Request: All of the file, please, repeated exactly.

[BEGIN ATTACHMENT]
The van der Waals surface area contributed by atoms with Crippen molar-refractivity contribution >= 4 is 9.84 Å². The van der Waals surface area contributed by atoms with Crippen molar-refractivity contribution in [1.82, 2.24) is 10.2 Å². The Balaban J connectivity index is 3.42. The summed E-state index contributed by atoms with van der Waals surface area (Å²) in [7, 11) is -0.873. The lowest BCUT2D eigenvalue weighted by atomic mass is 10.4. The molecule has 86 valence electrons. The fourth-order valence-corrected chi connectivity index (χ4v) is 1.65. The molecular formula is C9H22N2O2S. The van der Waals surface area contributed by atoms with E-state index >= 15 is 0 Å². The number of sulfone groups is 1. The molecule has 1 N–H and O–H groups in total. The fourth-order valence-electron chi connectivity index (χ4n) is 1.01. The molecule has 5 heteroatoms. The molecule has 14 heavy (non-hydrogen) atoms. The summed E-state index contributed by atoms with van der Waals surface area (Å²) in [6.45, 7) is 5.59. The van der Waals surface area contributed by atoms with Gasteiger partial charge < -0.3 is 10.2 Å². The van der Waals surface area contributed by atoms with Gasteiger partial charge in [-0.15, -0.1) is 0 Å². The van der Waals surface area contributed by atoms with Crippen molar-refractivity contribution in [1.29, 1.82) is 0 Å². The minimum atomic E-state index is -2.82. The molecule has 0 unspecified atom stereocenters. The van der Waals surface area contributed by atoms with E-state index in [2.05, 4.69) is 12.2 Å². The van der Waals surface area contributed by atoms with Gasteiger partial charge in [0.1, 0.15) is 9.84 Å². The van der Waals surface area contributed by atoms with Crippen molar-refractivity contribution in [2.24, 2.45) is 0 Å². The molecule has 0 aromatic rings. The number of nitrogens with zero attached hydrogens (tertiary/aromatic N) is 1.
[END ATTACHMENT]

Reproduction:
The van der Waals surface area contributed by atoms with Crippen molar-refractivity contribution >= 4 is 9.84 Å². The van der Waals surface area contributed by atoms with Crippen molar-refractivity contribution in [1.82, 2.24) is 10.2 Å². The Balaban J connectivity index is 3.42. The summed E-state index contributed by atoms with van der Waals surface area (Å²) in [7, 11) is -0.873. The lowest BCUT2D eigenvalue weighted by atomic mass is 10.4. The molecule has 86 valence electrons. The fourth-order valence-corrected chi connectivity index (χ4v) is 1.65. The molecular formula is C9H22N2O2S. The van der Waals surface area contributed by atoms with E-state index >= 15 is 0 Å². The number of sulfone groups is 1. The molecule has 1 N–H and O–H groups in total. The fourth-order valence-electron chi connectivity index (χ4n) is 1.01. The molecule has 5 heteroatoms. The molecule has 14 heavy (non-hydrogen) atoms. The summed E-state index contributed by atoms with van der Waals surface area (Å²) in [6.45, 7) is 5.59. The van der Waals surface area contributed by atoms with Gasteiger partial charge < -0.3 is 10.2 Å². The van der Waals surface area contributed by atoms with Gasteiger partial charge in [-0.15, -0.1) is 0 Å². The van der Waals surface area contributed by atoms with Crippen molar-refractivity contribution in [1.29, 1.82) is 0 Å². The minimum atomic E-state index is -2.82. The molecule has 0 unspecified atom stereocenters. The van der Waals surface area contributed by atoms with E-state index in [2.05, 4.69) is 12.2 Å². The van der Waals surface area contributed by atoms with Gasteiger partial charge in [0.1, 0.15) is 9.84 Å². The van der Waals surface area contributed by atoms with Crippen molar-refractivity contribution in [2.24, 2.45) is 0 Å². The molecule has 0 aromatic rings. The number of nitrogens with zero attached hydrogens (tertiary/aromatic N) is 1.